Some science behind the scenes

Sacred geography - citadel

A citadel is a fortress protecting a town, sometimes incorporating a castle or palace.  As a part of the sacred landscape it is often a combination of a  whole host of other symbolic features – the island, the wall, the levels and layers, the palace and so on.    Symbolically it is closer to a pyramid than to a city.

In the physical landscape, the citadel was often a fortification with bastions and was the strongest part of the system, sometimes well inside the outer walls and bastions, but often forming part of the outer wall for the sake of economy. It was positioned to be the last line of defence should the enemy breach the other components of the fortification system. A citadel was also a term of the third part of a medieval castle, with higher walls than the rest. It was to be the last line of defence before the keep itself.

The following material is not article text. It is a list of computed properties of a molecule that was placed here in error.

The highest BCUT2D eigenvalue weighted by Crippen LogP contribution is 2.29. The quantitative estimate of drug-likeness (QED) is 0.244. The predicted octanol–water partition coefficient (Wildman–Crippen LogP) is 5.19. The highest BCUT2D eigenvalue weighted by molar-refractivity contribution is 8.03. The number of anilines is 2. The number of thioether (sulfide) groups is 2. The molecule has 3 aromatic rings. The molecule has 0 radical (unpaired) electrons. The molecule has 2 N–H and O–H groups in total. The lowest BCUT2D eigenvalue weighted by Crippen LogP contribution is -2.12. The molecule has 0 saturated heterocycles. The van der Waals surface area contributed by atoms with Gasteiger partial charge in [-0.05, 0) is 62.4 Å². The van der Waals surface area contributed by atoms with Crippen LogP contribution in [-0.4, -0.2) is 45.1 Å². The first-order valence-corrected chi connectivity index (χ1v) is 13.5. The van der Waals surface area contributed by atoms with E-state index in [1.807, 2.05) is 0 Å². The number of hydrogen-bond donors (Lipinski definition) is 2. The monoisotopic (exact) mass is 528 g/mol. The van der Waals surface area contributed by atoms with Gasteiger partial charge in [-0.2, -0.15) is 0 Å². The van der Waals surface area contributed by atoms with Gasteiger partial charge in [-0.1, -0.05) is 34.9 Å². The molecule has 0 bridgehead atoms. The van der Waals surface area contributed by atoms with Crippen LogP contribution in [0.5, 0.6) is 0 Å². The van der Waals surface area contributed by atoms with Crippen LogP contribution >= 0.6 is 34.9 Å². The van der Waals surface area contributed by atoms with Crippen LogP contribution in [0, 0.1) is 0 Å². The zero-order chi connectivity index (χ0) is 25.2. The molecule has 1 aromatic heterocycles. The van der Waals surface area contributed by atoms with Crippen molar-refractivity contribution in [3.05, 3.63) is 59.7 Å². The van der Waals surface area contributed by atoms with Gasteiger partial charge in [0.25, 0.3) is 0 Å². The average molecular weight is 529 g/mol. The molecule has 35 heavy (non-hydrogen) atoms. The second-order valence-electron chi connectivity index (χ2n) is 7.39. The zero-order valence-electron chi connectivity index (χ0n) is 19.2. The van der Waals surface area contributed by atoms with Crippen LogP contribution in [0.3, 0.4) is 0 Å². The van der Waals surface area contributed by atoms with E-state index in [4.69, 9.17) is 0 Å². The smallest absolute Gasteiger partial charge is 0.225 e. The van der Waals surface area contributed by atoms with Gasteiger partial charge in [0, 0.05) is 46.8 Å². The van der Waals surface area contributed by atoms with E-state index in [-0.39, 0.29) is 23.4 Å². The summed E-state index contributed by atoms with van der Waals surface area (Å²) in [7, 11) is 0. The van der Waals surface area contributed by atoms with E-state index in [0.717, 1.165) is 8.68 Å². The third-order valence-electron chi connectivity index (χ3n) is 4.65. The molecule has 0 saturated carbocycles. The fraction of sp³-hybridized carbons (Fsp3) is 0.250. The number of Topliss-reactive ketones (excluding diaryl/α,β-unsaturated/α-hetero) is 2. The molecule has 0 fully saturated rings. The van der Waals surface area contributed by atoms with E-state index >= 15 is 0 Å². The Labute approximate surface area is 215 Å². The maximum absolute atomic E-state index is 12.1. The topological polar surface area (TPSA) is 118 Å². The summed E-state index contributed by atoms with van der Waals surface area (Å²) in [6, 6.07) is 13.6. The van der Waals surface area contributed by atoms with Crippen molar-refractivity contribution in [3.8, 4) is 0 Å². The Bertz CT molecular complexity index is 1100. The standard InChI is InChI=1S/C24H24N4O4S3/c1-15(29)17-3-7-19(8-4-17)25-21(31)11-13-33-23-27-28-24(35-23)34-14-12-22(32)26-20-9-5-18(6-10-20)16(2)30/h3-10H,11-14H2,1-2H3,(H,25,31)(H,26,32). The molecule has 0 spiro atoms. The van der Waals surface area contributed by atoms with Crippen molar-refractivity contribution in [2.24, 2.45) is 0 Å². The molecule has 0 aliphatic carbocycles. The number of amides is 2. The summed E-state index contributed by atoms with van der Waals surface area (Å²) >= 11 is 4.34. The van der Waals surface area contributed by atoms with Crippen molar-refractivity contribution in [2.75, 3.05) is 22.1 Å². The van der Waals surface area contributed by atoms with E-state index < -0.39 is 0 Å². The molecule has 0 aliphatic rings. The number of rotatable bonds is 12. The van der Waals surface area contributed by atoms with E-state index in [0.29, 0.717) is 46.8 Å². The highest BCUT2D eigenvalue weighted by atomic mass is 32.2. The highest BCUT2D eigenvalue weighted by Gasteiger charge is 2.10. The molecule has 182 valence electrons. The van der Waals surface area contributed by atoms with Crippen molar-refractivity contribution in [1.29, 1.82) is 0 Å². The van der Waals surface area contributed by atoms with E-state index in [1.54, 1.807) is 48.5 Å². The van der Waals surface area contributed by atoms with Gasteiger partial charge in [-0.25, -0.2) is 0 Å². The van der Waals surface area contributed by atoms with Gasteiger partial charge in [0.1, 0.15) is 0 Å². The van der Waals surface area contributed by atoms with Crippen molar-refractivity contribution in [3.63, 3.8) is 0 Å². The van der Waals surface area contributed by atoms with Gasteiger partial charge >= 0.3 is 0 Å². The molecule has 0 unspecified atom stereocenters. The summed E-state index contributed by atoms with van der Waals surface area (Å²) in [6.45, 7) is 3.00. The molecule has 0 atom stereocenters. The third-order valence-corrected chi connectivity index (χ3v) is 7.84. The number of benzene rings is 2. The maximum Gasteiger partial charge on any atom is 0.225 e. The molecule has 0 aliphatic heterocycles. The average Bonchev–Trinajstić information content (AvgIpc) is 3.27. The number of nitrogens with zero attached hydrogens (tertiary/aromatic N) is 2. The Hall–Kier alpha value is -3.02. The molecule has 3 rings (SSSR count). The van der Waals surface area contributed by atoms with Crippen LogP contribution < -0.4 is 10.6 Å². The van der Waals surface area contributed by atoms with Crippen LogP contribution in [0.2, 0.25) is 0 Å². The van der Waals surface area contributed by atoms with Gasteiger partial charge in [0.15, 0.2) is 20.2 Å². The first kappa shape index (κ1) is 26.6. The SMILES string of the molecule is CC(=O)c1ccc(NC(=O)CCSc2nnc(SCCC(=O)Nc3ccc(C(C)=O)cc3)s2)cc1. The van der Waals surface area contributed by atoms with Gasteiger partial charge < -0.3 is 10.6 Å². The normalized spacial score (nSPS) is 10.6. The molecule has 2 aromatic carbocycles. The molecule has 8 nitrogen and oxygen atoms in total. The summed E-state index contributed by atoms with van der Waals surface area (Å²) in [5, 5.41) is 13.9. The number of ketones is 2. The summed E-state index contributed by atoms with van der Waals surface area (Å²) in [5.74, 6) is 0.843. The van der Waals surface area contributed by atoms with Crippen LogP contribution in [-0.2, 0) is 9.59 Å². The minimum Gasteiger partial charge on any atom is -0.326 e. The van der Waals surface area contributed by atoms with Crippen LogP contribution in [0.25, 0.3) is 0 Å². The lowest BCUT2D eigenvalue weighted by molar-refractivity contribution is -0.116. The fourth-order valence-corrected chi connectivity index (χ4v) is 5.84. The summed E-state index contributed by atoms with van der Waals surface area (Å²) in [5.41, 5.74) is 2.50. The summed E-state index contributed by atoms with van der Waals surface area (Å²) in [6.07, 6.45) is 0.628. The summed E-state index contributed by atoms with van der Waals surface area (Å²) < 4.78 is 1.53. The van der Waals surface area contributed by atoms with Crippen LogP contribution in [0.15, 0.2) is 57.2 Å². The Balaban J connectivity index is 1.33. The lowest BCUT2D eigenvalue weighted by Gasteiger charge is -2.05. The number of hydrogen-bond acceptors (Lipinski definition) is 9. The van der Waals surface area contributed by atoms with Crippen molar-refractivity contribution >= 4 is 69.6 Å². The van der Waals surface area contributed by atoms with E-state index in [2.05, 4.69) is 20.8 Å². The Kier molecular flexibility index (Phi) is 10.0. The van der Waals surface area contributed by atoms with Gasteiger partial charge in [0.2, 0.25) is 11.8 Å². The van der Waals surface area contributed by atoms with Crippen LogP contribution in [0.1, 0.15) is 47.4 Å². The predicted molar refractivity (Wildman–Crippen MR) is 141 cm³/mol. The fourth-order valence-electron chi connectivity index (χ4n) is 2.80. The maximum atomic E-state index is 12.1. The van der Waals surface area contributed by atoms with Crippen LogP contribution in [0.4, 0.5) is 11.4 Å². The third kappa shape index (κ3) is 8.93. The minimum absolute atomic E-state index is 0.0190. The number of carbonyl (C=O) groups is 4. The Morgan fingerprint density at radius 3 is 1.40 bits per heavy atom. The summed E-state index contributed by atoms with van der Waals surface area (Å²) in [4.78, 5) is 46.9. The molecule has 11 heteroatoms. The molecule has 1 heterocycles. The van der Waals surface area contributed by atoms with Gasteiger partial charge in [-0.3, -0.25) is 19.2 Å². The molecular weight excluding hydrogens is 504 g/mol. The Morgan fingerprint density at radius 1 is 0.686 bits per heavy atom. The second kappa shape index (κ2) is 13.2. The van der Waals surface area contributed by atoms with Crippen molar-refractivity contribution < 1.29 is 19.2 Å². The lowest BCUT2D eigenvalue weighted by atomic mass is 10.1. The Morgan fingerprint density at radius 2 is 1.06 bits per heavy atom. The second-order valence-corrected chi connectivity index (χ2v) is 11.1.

In various countries, the citadels gained a specific name such as "Kremlin" in Russia or "Alcazaba" in the Iberian Peninsula. In European cities, the term "Citadel" and "City Castle" are often used interchangeably. The Haitian citadel is the largest citadel in the Western Hemisphere, and is called Citadelle Laferrière or simply the 'Citadel' in English.



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